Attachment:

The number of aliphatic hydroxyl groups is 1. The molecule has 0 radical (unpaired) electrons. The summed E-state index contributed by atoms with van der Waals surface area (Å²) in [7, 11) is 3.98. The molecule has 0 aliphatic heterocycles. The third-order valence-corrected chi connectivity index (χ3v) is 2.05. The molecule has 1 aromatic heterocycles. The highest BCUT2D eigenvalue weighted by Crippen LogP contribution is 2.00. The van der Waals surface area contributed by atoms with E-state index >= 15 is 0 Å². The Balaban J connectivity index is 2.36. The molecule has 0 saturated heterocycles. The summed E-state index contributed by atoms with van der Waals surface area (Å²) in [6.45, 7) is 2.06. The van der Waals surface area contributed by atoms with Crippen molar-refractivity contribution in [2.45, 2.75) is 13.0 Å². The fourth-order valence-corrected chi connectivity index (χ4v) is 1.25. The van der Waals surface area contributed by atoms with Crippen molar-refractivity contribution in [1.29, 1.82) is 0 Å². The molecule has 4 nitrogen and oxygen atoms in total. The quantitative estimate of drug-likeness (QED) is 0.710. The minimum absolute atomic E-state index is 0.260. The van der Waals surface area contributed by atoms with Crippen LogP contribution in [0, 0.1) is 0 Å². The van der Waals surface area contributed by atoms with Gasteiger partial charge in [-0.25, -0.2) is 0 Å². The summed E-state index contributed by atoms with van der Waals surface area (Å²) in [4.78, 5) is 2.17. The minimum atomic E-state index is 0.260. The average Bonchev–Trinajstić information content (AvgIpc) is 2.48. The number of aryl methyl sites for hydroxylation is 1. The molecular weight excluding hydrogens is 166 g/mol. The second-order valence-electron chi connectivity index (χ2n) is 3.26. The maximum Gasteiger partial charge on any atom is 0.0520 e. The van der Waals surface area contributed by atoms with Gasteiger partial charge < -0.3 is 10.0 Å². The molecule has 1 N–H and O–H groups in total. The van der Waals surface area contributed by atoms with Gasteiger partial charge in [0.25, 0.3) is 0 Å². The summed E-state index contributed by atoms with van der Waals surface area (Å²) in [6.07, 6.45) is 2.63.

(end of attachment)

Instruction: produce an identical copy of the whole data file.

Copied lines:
The number of aliphatic hydroxyl groups is 1. The molecule has 0 radical (unpaired) electrons. The summed E-state index contributed by atoms with van der Waals surface area (Å²) in [7, 11) is 3.98. The molecule has 0 aliphatic heterocycles. The third-order valence-corrected chi connectivity index (χ3v) is 2.05. The molecule has 1 aromatic heterocycles. The highest BCUT2D eigenvalue weighted by Crippen LogP contribution is 2.00. The van der Waals surface area contributed by atoms with E-state index >= 15 is 0 Å². The Balaban J connectivity index is 2.36. The molecule has 0 saturated heterocycles. The summed E-state index contributed by atoms with van der Waals surface area (Å²) in [6.45, 7) is 2.06. The van der Waals surface area contributed by atoms with Crippen molar-refractivity contribution in [2.45, 2.75) is 13.0 Å². The fourth-order valence-corrected chi connectivity index (χ4v) is 1.25. The van der Waals surface area contributed by atoms with Crippen molar-refractivity contribution in [1.29, 1.82) is 0 Å². The molecule has 4 nitrogen and oxygen atoms in total. The quantitative estimate of drug-likeness (QED) is 0.710. The minimum absolute atomic E-state index is 0.260. The van der Waals surface area contributed by atoms with Crippen LogP contribution in [0, 0.1) is 0 Å². The van der Waals surface area contributed by atoms with Gasteiger partial charge in [-0.25, -0.2) is 0 Å². The summed E-state index contributed by atoms with van der Waals surface area (Å²) in [4.78, 5) is 2.17. The minimum atomic E-state index is 0.260. The average Bonchev–Trinajstić information content (AvgIpc) is 2.48. The number of aryl methyl sites for hydroxylation is 1. The molecular weight excluding hydrogens is 166 g/mol. The second-order valence-electron chi connectivity index (χ2n) is 3.26. The maximum Gasteiger partial charge on any atom is 0.0520 e. The van der Waals surface area contributed by atoms with Gasteiger partial charge < -0.3 is 10.0 Å². The molecule has 1 N–H and O–H groups in total. The van der Waals surface area contributed by atoms with Gasteiger partial charge in [0.25, 0.3) is 0 Å². The summed E-state index contributed by atoms with van der Waals surface area (Å²) in [6.07, 6.45) is 2.63.